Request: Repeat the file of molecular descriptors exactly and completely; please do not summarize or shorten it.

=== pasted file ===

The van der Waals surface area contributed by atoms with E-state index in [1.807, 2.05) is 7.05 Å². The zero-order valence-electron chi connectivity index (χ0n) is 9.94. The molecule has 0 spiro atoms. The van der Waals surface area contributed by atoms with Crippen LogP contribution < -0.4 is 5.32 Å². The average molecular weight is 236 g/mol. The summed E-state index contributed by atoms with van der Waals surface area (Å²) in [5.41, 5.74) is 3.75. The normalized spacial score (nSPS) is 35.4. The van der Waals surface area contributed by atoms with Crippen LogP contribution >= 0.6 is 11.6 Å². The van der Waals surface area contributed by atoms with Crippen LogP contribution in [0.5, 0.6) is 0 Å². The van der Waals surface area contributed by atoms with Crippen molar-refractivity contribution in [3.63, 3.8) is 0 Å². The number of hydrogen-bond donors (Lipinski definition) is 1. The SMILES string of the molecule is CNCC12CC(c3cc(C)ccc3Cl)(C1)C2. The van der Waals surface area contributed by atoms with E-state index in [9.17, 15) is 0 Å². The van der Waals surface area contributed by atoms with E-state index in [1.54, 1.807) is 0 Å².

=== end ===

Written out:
The van der Waals surface area contributed by atoms with E-state index in [1.807, 2.05) is 7.05 Å². The zero-order valence-electron chi connectivity index (χ0n) is 9.94. The molecule has 0 spiro atoms. The van der Waals surface area contributed by atoms with Crippen LogP contribution < -0.4 is 5.32 Å². The average molecular weight is 236 g/mol. The summed E-state index contributed by atoms with van der Waals surface area (Å²) in [5.41, 5.74) is 3.75. The normalized spacial score (nSPS) is 35.4. The van der Waals surface area contributed by atoms with Crippen LogP contribution >= 0.6 is 11.6 Å². The van der Waals surface area contributed by atoms with Crippen LogP contribution in [0.5, 0.6) is 0 Å². The van der Waals surface area contributed by atoms with Crippen molar-refractivity contribution in [3.63, 3.8) is 0 Å². The number of hydrogen-bond donors (Lipinski definition) is 1. The SMILES string of the molecule is CNCC12CC(c3cc(C)ccc3Cl)(C1)C2. The van der Waals surface area contributed by atoms with E-state index in [9.17, 15) is 0 Å². The van der Waals surface area contributed by atoms with E-state index in [1.54, 1.807) is 0 Å².